Inflation from January 2007 through December 2016 was extremely low, averaging only 1.77% per year in the U.S. and 2009 was actually negative (i.e. falling prices = deflation). Although 2017 has seen a bit more inflation it is still low by historical standards. In times of low inflation, inflation is a vague term that economists throw around when they’re trying to make one point or another. However, when inflation begins rising and hitting your pocket, the reality begins to set in. And it can have a quite noticeable effect on, not only the goods you buy at your favorite big box store, but even on real estate. Let’s take a quick look at some ways rising (or sinking) prices get their tentacles into that new house being built or the one for sale down the street.
Stop and think for a moment about the different materials go into building a house. This is an example where the final product is a sometimes less-than-obvious sum of its parts. A partial list would include wood, copper, concrete, glass, steel, etc. Do you notice a pattern? These are all basic commodities to one degree or another, and there are many more that go into a house before it is finished. When the prices of these basic materials go up, it costs your friendly neighborhood construction company more money to build a house. They can choose to either make less profit (not likely) or raise prices. Guess what they usually choose? So price inflation drives up basic materials costs making new houses more expensive.
Money Gets Expensive
Another effect of rising inflation is that interest rates rise due primarily due the the FED raising the Federal Funds Rate (i.e. the interest rate at which banks lend reserve balances to other banks overnight). The FED does this in an effort to quench the fires of inflation, Thus it becomes more expensive to borrow money. So fewer people are able to afford loans, which causes demand to drop and fewer houses to be built. In times when less money is borrowed, economic growth in general becomes suppressed.
A Shift Into Rentals
The higher cost of borrowing also tends to shift people into rentals rather than the home buyer market. Obviously, this is bad for single family residential sales but can be a boon for landlords, perhaps even motivating them to build more multi-unit structures. Plus unlike mortgages, rents can be raised to compensate the landlord for inflation thus affecting those who can least afford it the most.
Houses Provide Protection Against Inflation
As mentioned above, once you lock in your mortgage, as inflation cuts the value of each dollar, you are able to pay off your mortgage with ever less valuable dollars. In addition, since a house is a commodity, it tends to appreciate pretty much in sync with rising inflation. So although owning a home won’t make you rich it does provide some protection against rising prices. Unlike your personal home, investing in income producing Real Estate however, can make you rich by getting your tenants to pay off your mortgage. The one caveat where a mortgage can bit you during rising inflation is if you have an “Adjustable” mortgage where your mortgage payment can be increased due to rising interest rates.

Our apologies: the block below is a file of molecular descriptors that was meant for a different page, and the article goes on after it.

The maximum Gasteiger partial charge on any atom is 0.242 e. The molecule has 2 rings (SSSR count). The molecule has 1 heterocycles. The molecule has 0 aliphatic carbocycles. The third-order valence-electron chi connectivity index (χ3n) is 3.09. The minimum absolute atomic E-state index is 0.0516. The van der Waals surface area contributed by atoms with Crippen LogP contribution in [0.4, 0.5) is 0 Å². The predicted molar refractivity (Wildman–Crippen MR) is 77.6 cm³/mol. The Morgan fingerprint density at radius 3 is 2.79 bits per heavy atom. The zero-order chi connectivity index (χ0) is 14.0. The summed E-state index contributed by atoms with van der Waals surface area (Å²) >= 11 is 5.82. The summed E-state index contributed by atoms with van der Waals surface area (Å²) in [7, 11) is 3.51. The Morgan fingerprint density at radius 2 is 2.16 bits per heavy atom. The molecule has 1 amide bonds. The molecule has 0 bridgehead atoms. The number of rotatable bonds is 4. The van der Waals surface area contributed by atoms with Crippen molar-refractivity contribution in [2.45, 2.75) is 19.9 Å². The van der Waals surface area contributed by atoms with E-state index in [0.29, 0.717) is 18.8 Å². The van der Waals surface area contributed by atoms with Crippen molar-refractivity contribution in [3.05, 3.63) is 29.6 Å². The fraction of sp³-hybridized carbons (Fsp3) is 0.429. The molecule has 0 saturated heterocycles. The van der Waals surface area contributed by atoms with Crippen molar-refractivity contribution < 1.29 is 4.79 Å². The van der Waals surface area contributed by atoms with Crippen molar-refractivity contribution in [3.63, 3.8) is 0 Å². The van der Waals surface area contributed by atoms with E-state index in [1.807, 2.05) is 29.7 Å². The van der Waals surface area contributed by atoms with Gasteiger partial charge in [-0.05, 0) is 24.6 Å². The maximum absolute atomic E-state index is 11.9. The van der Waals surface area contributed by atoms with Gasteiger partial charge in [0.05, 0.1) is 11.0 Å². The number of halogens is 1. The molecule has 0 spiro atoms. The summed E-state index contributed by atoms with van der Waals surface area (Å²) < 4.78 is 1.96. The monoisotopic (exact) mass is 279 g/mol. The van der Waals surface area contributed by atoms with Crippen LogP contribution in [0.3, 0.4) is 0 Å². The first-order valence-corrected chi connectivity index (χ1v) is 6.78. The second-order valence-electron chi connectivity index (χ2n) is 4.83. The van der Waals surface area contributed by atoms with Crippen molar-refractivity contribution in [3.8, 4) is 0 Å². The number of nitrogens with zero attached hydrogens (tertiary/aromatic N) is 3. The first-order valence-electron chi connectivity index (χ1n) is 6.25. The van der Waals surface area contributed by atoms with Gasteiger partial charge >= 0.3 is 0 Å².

What Do Foreclosures Have to Do With It?
Follow this chain of logic and you’ll understand why an increase in foreclosures is another result of inflation. We’ve already discussed how growing inflation makes everything you buy more expensive. Let’s say a family has a mortgage they can barely afford with prices the way they are. Throw higher prices for food, gas, and all of life’s other basics into the mix and suddenly they’re having to choose between eating supper or paying the house note. This is how waves of foreclosures start like we had back in 2007. It is also a time when lenders become more predatory in their willingness to approve loans. It is something that borrowers have to be very careful about. And another reason we caution you against Variable (or Adjustable) mortgages.
The focus here has been rising prices, which we call Price inflation which is commonly the result of “Monetary Inflation” (i.e. an increase in the money supply). Though inflation is much more common than its opposite, known as deflation – or sinking prices – there have been a few short instances of the latter in recent memory. At first, it seems that dropping prices would be a good thing. The problem is that it is usually associated with sinking demand brought on by high unemployment or by a contracting money supply due to a market crash. In the long run, it’s not a good thing for the housing market since it can result in falling housing prices as well. And once people see that they owe the bank more than their house is worth many end up defaulting on their mortgage which in turn increases the supply of houses on the market thus driving house prices down even further.
You might also like:
- Monetary Inflation vs. Price Inflation
- How Much Has Inflation Affected Mortgage Rates in the Last 5 Years?
- The Quantity Theory of Money
- How “Excess Reserves” and the Money Multiplier Could Trigger Inflation
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